Desi Shortbread – mouthfuls of toffee, buttery, crumbliness

As I cool off for a few weeks in Scotland, India sometimes doesn’t seem so far away. From my window I can see shops like Bombay Nights, selling sparkly lehengas and Bollywood DVDs; there’s the Mumtaz Mahal sweet shop, purveyors of barfi and gulab jamun to the greedy; and umpteen Indian and Pakistani grocers selling parathas, paneer and ghee.

Edinburgh is a dinky, sleepy capital with a population of less than half a million, but it has embraced its Indian community with a passion. There’s an Indian takeaway on every corner, it’s home to one of Britain’s oldest Sikh communities, and every summer our local park jumps to the bhangra beat when local band Tigerstyle, whose music appeared in the film Singh is Kinng, performs at the city’s annual “Mela”.

We have everything from the cheap and cheerful, flock wallpaper curry houses where chicken tikka masala is still the order of the day, to dosa cafés and a new generation of talented young chefs such as Tony Singh whose Oloroso restaurant is one of Scotland’s most innovative and fashionable eateries.

Scots also have a long, chequered history of trying to export our culinary “specialities” to India. Glasgow comedian and broadcaster Hardeep Singh Kohli recently embarked on a mission to introduce Scottish “cuisine” to India: His attempt to interest a Srinagar boatman in fish and chips made for a hilarious chapter in the resulting book, Indian Takeaway: One Man’s Attempt to Cook his Way Home.

Whilst I accept haggis will probably never make much of an impact, I won’t rest until the fabulous but much derided Deep Fried Mars Bar has found a place in every Indian heart. Early trials have been encouraging—restaurants around Kullu Valley where we stay in July now think nothing of rustling up a “Bar One Pakora” for us.

Nowhere is our shared culinary history more evident than in our mutual love for biscuits; we can match each other crumb for crumb with macaroons, Marie and Bourbon biccies. For today’s recipe, I’ve given Scotland’s national biscuit an Indian makeover. The ubiquitous shortbread, probably a distant relation of India’s nan khatai, is the last word in simple, sweet, butteriness.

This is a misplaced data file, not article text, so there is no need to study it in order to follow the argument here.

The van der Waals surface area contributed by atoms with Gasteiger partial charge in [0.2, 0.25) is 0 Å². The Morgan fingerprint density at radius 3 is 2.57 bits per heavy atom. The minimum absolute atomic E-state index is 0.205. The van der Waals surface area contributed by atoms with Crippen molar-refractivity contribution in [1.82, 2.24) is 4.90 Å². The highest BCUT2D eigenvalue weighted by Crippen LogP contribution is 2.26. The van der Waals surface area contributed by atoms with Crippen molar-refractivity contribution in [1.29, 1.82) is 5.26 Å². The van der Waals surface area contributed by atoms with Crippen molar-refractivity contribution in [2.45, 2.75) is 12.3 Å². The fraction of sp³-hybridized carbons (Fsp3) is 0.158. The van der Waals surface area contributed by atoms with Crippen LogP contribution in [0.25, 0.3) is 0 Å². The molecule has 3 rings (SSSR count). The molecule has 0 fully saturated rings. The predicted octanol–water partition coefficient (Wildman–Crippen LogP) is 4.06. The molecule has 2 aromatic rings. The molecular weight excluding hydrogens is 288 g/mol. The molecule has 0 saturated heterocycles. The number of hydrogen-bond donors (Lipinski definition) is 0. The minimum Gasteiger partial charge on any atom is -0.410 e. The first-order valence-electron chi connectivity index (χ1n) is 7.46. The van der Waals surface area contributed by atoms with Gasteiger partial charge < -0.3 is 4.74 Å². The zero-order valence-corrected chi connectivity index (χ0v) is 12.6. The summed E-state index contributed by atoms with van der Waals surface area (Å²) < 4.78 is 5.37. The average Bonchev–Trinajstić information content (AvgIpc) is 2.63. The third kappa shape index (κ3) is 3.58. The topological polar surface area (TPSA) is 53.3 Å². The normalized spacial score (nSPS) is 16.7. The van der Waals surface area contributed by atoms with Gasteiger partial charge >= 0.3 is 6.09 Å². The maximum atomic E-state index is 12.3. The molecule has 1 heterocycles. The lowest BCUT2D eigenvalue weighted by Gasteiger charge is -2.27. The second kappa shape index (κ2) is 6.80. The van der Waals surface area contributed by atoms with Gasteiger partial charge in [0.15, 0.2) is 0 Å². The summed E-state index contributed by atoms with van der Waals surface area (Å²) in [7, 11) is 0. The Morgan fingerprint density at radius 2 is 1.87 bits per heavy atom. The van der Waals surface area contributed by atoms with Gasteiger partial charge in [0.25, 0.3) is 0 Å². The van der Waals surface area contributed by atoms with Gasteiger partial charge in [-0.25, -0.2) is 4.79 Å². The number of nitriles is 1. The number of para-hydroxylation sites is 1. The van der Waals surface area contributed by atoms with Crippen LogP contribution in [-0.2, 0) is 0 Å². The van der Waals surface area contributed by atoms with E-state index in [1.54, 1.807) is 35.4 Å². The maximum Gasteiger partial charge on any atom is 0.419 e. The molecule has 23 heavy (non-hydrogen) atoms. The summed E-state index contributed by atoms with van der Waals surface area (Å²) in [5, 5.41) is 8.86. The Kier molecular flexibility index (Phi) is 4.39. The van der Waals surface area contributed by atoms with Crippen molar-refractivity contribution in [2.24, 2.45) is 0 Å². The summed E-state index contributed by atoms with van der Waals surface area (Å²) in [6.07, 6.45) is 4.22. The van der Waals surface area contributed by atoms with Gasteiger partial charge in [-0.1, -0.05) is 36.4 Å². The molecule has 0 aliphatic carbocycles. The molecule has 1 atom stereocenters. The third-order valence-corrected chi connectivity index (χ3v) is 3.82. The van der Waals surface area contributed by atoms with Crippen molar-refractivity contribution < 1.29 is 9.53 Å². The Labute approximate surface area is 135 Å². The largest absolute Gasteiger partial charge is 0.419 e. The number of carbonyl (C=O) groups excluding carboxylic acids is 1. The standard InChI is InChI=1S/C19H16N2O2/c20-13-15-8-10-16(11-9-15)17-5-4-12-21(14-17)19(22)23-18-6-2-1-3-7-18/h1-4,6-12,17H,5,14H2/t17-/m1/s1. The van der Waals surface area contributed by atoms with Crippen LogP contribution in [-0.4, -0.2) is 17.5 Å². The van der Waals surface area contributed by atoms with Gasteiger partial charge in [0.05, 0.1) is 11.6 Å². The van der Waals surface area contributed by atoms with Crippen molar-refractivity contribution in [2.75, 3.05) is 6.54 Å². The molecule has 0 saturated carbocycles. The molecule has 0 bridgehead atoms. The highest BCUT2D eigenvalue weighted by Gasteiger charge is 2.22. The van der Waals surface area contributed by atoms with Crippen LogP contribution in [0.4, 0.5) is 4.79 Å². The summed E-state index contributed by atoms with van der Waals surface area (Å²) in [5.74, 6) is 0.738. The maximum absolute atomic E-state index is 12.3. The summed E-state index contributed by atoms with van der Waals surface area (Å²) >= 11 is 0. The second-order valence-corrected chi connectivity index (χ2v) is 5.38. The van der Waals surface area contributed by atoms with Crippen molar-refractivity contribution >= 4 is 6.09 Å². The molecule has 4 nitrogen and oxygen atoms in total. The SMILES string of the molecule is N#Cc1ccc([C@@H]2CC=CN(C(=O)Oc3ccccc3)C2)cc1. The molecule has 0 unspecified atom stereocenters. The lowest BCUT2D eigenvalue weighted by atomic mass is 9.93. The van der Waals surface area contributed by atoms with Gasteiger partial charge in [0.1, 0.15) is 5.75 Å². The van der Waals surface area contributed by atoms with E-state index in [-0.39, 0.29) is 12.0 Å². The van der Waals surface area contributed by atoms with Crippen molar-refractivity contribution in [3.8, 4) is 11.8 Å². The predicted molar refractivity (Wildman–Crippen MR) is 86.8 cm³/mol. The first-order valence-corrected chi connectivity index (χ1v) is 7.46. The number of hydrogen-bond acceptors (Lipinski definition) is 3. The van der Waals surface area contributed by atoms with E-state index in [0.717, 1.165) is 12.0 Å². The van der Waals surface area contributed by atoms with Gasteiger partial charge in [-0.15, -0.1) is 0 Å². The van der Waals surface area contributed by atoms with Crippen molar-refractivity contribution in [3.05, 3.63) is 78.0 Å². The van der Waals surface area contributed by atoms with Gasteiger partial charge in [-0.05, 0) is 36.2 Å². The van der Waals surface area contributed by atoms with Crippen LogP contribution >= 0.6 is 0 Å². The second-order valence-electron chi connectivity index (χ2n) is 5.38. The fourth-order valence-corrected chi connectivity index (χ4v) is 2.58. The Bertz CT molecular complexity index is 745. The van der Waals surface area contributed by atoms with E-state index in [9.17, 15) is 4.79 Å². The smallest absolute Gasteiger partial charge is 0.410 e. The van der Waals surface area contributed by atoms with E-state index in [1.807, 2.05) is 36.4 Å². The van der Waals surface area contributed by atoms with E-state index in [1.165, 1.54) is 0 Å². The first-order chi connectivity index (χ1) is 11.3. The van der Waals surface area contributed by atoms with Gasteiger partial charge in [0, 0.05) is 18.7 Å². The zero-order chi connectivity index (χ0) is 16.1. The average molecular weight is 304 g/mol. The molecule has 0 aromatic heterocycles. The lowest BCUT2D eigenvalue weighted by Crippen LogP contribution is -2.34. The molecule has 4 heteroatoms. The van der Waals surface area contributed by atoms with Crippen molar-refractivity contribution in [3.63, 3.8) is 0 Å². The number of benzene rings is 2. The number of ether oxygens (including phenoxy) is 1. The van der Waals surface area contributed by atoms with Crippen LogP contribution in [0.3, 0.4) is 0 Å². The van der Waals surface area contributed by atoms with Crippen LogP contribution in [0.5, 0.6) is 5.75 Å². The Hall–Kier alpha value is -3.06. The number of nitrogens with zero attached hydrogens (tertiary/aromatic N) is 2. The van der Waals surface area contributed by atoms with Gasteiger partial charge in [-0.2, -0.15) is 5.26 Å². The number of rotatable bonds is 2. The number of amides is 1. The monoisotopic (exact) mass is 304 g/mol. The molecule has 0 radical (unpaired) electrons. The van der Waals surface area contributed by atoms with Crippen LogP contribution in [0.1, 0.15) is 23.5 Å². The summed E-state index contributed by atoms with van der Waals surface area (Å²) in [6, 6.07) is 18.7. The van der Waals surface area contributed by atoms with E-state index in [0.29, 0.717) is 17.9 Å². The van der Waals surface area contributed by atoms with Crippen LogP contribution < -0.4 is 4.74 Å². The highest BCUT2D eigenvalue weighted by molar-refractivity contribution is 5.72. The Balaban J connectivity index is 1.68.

I decided to transform the shortie’s natural homeliness into go-get-’em brazenness with the addition of cumin and jaggery. These biscuits are delicious on their own, allowing an uninterrupted appreciation of both sides of their heritage but to complete the transformation from Ma Broon to Bipasha Basu, I filled little chai cups with shrikhand and mango purée for dipping. Oh, did I mention that those grocers across the road are also piled high with boxes of Alphonso mangoes?

Cumin and Jaggery Shortbread Biscuits


250g unsalted butter, softened but not melted

150g caster sugar

Click hereto view a slideshow on how to bake shortbreads

110g cornflour

300g plain flour (maida)

2 tsp roasted and ground cumin (zeera)

50g finely ground almonds

1 egg, lightly beaten

150g powdered jaggery


Preheat oven to 160 degrees Celsius. Lightly grease a large baking sheet.

Cookie jar: The shortbread is probably a distant cousin of nan  khatai. Priyanka Parashar/Mint

Cookie jar: The shortbread is probably a distant cousin of nan khatai. Priyanka Parashar/Mint

In a large bowl, cream the butter and sugar until light and soft. In another bowl, sift together the flour, cornflour, almonds and cumin. Add half the flour mixture into the butter and sugar and mix well. Add the remainder and knead gently until the mixture holds together. Form the mixture into a long sausage shape of about 2 inches in diameter. Chill in the fridge or freezer for about 1 hour.

Sprinkle the powdered jaggery evenly on to a large sheet of baking paper. With a pastry brush, paint the outside of the sausage with the beaten egg, then roll the shortbread in the jaggery until completely covered. With a sharp knife, slice off discs about a quarter of an inch thick, then place, well-spaced, on the baking sheet. Bake for about 15-20 minutes. The biscuits should still be pale and the jaggery will have spread out to form a frill, but be careful not to let the jaggery burn.

To make the shrikhand, hang 1kg of plain yogurt in a muslin cloth for about 4 hours. Mix a good pinch of saffron with some warm milk, then beat into the yogurt along with a teaspoon of ground cardamom and sugar to taste. In a food processor, whiz a couple of peeled mangoes to a pulp. Pile the shrikhand into chai glasses, top with the mango purée and maybe some edible silver leaf (varq).


5 thoughts on “Desi Shortbread – mouthfuls of toffee, buttery, crumbliness

  1. Pingback: Desi Shortbread – mouthfuls of toffee, buttery, crumbliness « fast food combo

  2. Pam ,
    I admire your spirit of trying to integrate people via cuisine. Perhaps you could also give reciepy of Indian Muthri ( a salted , pan fried hard bread quarter inch thick eaten with pickles, has a long long shelf life, good for adventure travellers etc.,Scots would perhaps love it with their ale.Haldiram sells plenty.


  3. Narender – what a good idea – we’re going on a long road trip on Saturday – might be a good time to rustle up a batch of mathri

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